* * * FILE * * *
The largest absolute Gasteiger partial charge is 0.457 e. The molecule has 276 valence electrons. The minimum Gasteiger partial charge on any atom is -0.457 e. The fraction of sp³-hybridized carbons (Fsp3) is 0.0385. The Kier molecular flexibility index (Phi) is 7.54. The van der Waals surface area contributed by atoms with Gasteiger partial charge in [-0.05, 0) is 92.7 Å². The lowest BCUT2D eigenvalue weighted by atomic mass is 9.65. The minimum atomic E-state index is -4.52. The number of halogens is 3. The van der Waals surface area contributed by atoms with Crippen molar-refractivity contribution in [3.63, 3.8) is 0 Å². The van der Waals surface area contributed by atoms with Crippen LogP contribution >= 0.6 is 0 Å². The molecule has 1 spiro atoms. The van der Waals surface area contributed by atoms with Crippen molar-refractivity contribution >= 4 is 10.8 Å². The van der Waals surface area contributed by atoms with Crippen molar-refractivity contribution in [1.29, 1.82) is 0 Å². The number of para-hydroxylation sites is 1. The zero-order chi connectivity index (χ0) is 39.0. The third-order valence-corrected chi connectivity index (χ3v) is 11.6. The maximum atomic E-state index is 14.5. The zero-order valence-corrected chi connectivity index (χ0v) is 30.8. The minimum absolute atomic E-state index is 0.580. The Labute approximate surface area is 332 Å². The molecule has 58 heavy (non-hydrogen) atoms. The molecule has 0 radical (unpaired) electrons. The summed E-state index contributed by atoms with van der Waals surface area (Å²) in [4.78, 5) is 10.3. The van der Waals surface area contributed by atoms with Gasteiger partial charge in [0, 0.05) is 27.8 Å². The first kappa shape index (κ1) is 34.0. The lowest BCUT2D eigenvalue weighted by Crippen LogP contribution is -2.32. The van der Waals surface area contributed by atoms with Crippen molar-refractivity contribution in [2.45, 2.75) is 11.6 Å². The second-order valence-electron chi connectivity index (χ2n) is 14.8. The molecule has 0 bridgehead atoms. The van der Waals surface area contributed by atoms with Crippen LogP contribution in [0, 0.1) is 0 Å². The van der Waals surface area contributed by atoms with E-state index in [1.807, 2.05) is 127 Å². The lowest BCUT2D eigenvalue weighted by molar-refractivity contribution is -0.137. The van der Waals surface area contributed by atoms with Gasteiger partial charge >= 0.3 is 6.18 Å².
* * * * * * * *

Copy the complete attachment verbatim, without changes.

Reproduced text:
The largest absolute Gasteiger partial charge is 0.457 e. The molecule has 276 valence electrons. The minimum Gasteiger partial charge on any atom is -0.457 e. The fraction of sp³-hybridized carbons (Fsp3) is 0.0385. The Kier molecular flexibility index (Phi) is 7.54. The van der Waals surface area contributed by atoms with Gasteiger partial charge in [-0.05, 0) is 92.7 Å². The lowest BCUT2D eigenvalue weighted by atomic mass is 9.65. The minimum atomic E-state index is -4.52. The number of halogens is 3. The van der Waals surface area contributed by atoms with Crippen molar-refractivity contribution in [3.63, 3.8) is 0 Å². The van der Waals surface area contributed by atoms with Crippen LogP contribution >= 0.6 is 0 Å². The molecule has 1 spiro atoms. The van der Waals surface area contributed by atoms with Crippen molar-refractivity contribution >= 4 is 10.8 Å². The van der Waals surface area contributed by atoms with Crippen molar-refractivity contribution in [1.29, 1.82) is 0 Å². The number of para-hydroxylation sites is 1. The zero-order chi connectivity index (χ0) is 39.0. The third-order valence-corrected chi connectivity index (χ3v) is 11.6. The maximum atomic E-state index is 14.5. The zero-order valence-corrected chi connectivity index (χ0v) is 30.8. The minimum absolute atomic E-state index is 0.580. The Labute approximate surface area is 332 Å². The molecule has 58 heavy (non-hydrogen) atoms. The molecule has 0 radical (unpaired) electrons. The summed E-state index contributed by atoms with van der Waals surface area (Å²) in [4.78, 5) is 10.3. The van der Waals surface area contributed by atoms with Gasteiger partial charge in [0, 0.05) is 27.8 Å². The first kappa shape index (κ1) is 34.0. The lowest BCUT2D eigenvalue weighted by Crippen LogP contribution is -2.32. The van der Waals surface area contributed by atoms with Crippen molar-refractivity contribution in [2.45, 2.75) is 11.6 Å². The second-order valence-electron chi connectivity index (χ2n) is 14.8. The molecule has 0 bridgehead atoms. The van der Waals surface area contributed by atoms with Crippen LogP contribution in [0, 0.1) is 0 Å². The van der Waals surface area contributed by atoms with E-state index in [1.807, 2.05) is 127 Å². The lowest BCUT2D eigenvalue weighted by molar-refractivity contribution is -0.137. The van der Waals surface area contributed by atoms with Gasteiger partial charge >= 0.3 is 6.18 Å².